A Net-Plus home or building is one that produces more energy than it consumes. This means that the excess energy can be returned to the grid.  This usually is accomplished through a line-tie system that connects the home’s photovoltaic system with the community grid. This is why these buildings are called Net-PLUS. Energy that is returned to the grid is then credited to the owner!

Can you imagine how great it would be to be totally self-sufficient? ……..to say goodbye to energy bills? …….in fact, to receive money back from the utility company?

A Net-Plus home can also capture more water than is needed for both irrigation and home consumption through proper water harvesting!  Excess water can then be returned to the landscape to replenish the aquifers below.


There are steps to consider when designing a Net-Plus home.

First you need to have the building oriented correctly toward the south in order to optimize the energy of the sun entering the building through the windows. The sun can then passively heat or cool the structure’s high mass. Mass refers to a material’s energy storing capacity.  Thicker walls, concrete or tiled floors are all excellent ways to capture the heat of the sun or the cool of the evening.

Second, it is important to consider the placement of windows so that unwanted heat is avoided during the summer and the optimal capture of solar energy can occur during the winter months.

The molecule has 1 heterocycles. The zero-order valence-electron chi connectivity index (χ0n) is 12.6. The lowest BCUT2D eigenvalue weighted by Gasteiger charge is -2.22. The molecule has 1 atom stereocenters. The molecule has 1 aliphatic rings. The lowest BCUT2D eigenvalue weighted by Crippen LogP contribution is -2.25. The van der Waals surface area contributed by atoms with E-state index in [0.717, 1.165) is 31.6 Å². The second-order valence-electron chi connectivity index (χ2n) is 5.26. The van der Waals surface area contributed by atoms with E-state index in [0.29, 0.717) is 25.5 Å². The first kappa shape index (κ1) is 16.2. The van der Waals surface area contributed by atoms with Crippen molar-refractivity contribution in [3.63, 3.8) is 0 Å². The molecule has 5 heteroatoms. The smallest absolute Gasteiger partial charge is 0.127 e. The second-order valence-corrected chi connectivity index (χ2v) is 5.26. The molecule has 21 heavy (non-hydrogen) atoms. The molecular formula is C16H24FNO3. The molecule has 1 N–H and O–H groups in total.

Third, insulation must be designed and applied carefully so that no heat (or cool) is lost.   The use of minimum R-5 windows and doors is an important part of the insulation process. Window quilts are also an excellent way to provide extra R-value.

Fourth, an active solar collector system (a photovoltaic or PVC system) provides electricity for lighting and appliances. If energy-efficient appliances, lighting and motor loads are chosen, the electrical energy used can be reduced by 50%. Today, there are so many highly energy-efficient appliances and lighting systems that a moderate PVC system is more than adequate.  And, with the excellent federal and state credits available for PVC and hot-water systems, the cost is quite minimal.  Sun-heated hot water (solar hot-water systems) can also provide in-floor heating as well as all domestic hot water needs.

Fifth, where needed, additional heating and cooling can be provided by running water through tubes that are integrated into the roof, floor and/or walls.  This water can be heated by the sun on the floors or walls or chilled at night by night sky radiation on the roof.  The cooled water is then run through the same tubes that are used for in-floor heat during the winter.

Finally, a rainwater catchment (or “harvesting”) system is the final ingredient. And, though it may be hard to believe, there is enough rainwater that strikes the roof of a moderate home in the desert climes of the southwest to easily satisfy a family’s needs.

There are several rating systems which score homes for energy efficiency.  The first is Energy Star.  Another is LEED for Homes which scores on a scale of 0 to 100 with zero being the best score.  A Net-Plus home can often EXCEED the LEED for Homes rating!

You are invited to comment or ask questions.

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